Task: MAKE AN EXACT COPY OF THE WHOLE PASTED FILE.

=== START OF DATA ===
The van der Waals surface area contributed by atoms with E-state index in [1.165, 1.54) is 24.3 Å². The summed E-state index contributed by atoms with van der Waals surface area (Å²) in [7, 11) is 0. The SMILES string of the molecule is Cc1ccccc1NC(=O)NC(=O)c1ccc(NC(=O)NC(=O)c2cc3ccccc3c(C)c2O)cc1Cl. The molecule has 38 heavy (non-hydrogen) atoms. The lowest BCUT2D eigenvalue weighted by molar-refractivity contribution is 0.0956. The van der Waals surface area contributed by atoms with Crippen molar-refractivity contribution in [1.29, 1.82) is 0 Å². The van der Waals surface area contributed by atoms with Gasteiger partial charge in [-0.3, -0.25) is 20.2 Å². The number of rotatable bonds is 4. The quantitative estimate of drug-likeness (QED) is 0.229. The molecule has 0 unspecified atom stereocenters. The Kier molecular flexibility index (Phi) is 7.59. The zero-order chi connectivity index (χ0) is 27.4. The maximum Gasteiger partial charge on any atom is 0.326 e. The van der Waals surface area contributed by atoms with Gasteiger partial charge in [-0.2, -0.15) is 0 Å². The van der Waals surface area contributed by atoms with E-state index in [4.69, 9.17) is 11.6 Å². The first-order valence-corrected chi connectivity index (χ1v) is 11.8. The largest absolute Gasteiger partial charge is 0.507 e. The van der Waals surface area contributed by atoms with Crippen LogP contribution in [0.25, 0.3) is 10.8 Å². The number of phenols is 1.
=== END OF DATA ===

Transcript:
The van der Waals surface area contributed by atoms with E-state index in [1.165, 1.54) is 24.3 Å². The summed E-state index contributed by atoms with van der Waals surface area (Å²) in [7, 11) is 0. The SMILES string of the molecule is Cc1ccccc1NC(=O)NC(=O)c1ccc(NC(=O)NC(=O)c2cc3ccccc3c(C)c2O)cc1Cl. The molecule has 38 heavy (non-hydrogen) atoms. The lowest BCUT2D eigenvalue weighted by molar-refractivity contribution is 0.0956. The van der Waals surface area contributed by atoms with Crippen molar-refractivity contribution in [1.29, 1.82) is 0 Å². The van der Waals surface area contributed by atoms with Gasteiger partial charge in [-0.3, -0.25) is 20.2 Å². The number of rotatable bonds is 4. The quantitative estimate of drug-likeness (QED) is 0.229. The molecule has 0 unspecified atom stereocenters. The Kier molecular flexibility index (Phi) is 7.59. The zero-order chi connectivity index (χ0) is 27.4. The maximum Gasteiger partial charge on any atom is 0.326 e. The van der Waals surface area contributed by atoms with Gasteiger partial charge in [-0.2, -0.15) is 0 Å². The van der Waals surface area contributed by atoms with E-state index in [4.69, 9.17) is 11.6 Å². The first-order valence-corrected chi connectivity index (χ1v) is 11.8. The largest absolute Gasteiger partial charge is 0.507 e. The van der Waals surface area contributed by atoms with Crippen LogP contribution in [0.25, 0.3) is 10.8 Å². The number of phenols is 1.